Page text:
The $4.7 billion cash buyout of Smithfield last year was the biggest American acquisition by a Chinese company. The deal is expected to equip WH Group with better production management tools and also reduce its costs, which are 60% lower in the US compared to China, according to the chairman of a private equity firm that holds a minority stake in WH Group.
Improved efficiency is key to the success of the Luohe (Henan province)-based hog producer, as prices of pork have fallen 50% in the past two months. Prices of pork are usually an important barometer of overall food prices in China, where more than half of the world’s pork is consumed. Yet only 2.5% of China’s hogs are from large-scale farms like WH Group, the Times article said.
Shanghai and Hong Kong markets open for more investors
Authorities from Mainland China and Hong Kong struck a deal on Wednesday, allowing more investors to make cross-border investments in stocks.
Under China’s capital control policies, investors could only make such investments through programs like the Qualified Domestic Institutional Investor (QDII) or the Qualified Foreign Institutional Investor (QFII). The new scheme allows institutional as well as individual investors in the Mainland with stock accounts bigger than RMB 500,000 ($80,483) to buy Hong Kong shares. Hong Kong investors, on the other hand, will have access to the Shanghai Stock Exchange. However, there are caps for both directions—a total quota of RMB 250 billion (a RMB 10.5 billion daily limit) from the Mainland to Hong Kong, and a RMB 300 billion quota (a RMB 13 billion daily limit) the other way around, according to Bloomberg.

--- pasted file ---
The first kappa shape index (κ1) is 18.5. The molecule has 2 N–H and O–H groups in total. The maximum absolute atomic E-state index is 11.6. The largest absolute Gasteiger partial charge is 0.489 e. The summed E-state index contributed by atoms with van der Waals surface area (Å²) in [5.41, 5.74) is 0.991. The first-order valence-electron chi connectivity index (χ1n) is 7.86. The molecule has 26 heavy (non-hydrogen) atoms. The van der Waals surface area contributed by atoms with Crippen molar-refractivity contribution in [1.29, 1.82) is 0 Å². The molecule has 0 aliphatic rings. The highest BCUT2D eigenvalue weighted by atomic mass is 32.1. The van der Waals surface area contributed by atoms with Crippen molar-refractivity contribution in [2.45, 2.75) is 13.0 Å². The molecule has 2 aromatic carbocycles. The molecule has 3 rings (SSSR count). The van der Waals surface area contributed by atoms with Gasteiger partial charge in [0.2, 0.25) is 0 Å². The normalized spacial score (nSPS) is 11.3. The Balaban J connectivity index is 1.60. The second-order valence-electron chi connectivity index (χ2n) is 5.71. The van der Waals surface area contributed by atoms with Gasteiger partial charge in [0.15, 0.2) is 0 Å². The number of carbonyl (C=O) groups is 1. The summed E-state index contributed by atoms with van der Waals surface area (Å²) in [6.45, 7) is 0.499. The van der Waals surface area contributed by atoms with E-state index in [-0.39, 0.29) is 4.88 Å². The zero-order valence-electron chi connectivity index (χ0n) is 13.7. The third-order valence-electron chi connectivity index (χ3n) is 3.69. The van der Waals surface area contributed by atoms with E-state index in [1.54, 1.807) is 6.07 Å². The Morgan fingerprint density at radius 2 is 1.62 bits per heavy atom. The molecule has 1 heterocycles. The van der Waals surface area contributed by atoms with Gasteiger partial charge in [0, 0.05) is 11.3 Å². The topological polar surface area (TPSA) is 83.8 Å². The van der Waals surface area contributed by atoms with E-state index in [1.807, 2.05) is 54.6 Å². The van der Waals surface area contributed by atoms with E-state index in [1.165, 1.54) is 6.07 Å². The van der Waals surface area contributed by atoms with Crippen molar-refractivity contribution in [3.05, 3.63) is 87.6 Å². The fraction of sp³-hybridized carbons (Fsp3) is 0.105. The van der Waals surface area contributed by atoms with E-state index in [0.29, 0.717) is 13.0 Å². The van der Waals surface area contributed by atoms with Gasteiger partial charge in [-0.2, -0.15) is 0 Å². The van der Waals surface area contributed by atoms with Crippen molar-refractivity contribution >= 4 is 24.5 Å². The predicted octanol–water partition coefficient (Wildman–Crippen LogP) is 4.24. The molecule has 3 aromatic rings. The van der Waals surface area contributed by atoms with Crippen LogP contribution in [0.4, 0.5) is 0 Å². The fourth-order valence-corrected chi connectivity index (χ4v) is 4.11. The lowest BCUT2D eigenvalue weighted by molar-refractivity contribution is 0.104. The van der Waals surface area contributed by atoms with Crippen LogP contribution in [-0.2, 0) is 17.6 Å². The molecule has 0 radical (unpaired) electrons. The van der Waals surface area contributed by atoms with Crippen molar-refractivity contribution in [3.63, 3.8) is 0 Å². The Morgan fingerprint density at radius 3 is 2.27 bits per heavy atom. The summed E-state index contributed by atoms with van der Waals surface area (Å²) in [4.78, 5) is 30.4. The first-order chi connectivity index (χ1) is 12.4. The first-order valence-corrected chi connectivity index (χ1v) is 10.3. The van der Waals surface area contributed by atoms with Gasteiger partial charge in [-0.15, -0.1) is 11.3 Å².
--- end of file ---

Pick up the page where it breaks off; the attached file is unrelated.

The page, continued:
The pilot program may help people from the Mainland ride high on the rise of companies like Tencent and Lenovo or tap in the Macau casino stocks that are also listed in Hong Kong. But some observers say Hong Kongers might not be as interested in the anemic A share market, which is still crawling back very slowly (if at all) to its 2007 peak. They worry that allowing more capital to flow out of the domestic stock market may hurt the Shanghai Composite Index even more.
Tech acquisitions to continue in China?
The sell-off of American tech stocks is not stopping some Chinese tech giants to spend big money on acquiring new assets. Companies like Lenovo, Tencent and Alibaba have all made significant moves in the past quarter, speeding up integration in the sector.
Jack Ma, Chairman of China’s leading e-commerce company Alibaba, which is expected to list in New York soon, made two more investments during the past week. According to South China Morning Post, Ma and his two partners will spend more than $1 billion for a 20% stake in Wasu Media, a cable TV operator listed in Shenzhen; Ma will also pay about $550 million for a 20.6% stake in a financial software company called Hundsun. Both transactions reinforce Ma’s ambitions in entertainment as well as finance.
By comparison, things have been a little quiet for China’s search giant Baidu, which shows no intention of joining the shopping spree. Robin Li, CEO and Chairman of the NASDAQ-listed firm, said in a conference call with analysts that the company has “a different style… (of) looking at (investment) opportunities” and prefers to acquire controlling stakes so they can be better integrated into his business. “We do not think that a minority investment in a partner would really make that much of a difference,” he said. But Li added that Baidu is open to necessary commercial collaborations if such deals fit their appetite.